"An ounce of prevention is worth a pound of cure", the old adage reads from Benjamin Franklin.
For better or worse. In sickness and in health. To love and honor... Vows soon-to-be newlyweds recite on the day of their weddings. But really, what about premarital planning? Brides and grooms spend countless hours discussing wedding guests, flowers, menus for the reception -- few devote significant time to the all-important conversations on issues that will affect their entire married life including finances, children, healthcare and estate planning.
Enter the Hollywood power couple Brad Pitt, 48 and Angelina Jolie, 36, who are finally tying the knot after seven years of dating, cohabiting and six children together. According to Forbes, Brad is worth an estimated $150 million, while Angelina is worth $120 million, equaling a net worth of $270 million. Both Brad and Angelina have been married before, once and twice respectively, dramatically increasing their chances of divorce (to over 60 percent), so the odds are clearly stacked against them. The burning question is: can they beat the odds and make their marriage last?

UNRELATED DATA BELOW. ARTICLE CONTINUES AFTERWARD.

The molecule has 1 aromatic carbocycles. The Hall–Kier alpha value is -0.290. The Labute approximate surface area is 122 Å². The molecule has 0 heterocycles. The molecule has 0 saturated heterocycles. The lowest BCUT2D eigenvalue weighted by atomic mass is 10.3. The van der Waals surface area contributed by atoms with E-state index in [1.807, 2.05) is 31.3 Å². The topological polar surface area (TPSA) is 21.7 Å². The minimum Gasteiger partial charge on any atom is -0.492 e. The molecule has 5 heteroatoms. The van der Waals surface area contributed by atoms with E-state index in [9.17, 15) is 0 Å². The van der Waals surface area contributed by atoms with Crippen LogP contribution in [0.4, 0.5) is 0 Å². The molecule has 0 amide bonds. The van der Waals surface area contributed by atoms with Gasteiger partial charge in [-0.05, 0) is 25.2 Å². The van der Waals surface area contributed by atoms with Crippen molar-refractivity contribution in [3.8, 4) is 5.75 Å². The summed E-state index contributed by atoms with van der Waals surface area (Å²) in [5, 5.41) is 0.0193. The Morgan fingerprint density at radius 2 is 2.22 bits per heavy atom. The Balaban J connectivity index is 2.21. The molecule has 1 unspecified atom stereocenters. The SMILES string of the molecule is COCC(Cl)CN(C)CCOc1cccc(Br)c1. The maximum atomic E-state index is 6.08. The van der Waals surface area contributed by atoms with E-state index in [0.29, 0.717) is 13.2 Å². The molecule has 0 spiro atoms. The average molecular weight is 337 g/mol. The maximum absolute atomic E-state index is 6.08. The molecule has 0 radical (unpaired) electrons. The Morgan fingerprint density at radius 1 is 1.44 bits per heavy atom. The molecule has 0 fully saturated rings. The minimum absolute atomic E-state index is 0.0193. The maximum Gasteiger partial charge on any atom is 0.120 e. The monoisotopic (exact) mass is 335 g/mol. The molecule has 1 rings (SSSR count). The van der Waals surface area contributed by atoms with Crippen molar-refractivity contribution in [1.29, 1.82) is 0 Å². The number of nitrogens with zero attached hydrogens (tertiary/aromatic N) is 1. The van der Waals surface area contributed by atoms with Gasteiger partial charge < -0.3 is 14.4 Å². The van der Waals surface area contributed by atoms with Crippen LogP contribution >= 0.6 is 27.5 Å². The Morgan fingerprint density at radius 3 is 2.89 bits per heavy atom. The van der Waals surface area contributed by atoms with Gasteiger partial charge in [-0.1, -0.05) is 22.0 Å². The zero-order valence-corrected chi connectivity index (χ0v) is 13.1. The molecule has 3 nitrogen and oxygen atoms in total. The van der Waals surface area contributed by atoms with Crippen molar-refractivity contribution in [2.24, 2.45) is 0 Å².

Because Brad and Angelina have a lot to lose in the event they divorce, both financially and emotionally, they need to truly work on staying happily married from the beginning. That is where I come in! Here are a guidelines on what this couple needs to do in order to build a marriage from the ground up based on respect and honesty and to make it last.
1. Discuss entering into a prenuptial agreement.
Good communication about money is essential to ensuring a successful partnership well into the future. But make no mistake, bringing up the topic of prenuptial agreements can be extremely difficult, and even starting that financial conversation can be overwhelming.
Prenuptial agreements are often used as financial planning tools to help resolve many issues regarding property ownership, resolution of debt, division of business interests, spousal support, and other asset-based issues that might arise in the event of a divorce. A married couple must work together to understand how they will run their financial lives. If a prenuptial agreement is right for you, it should reflect the spirit of your partnership and be viewed as a financial counterpart to your wedding vows.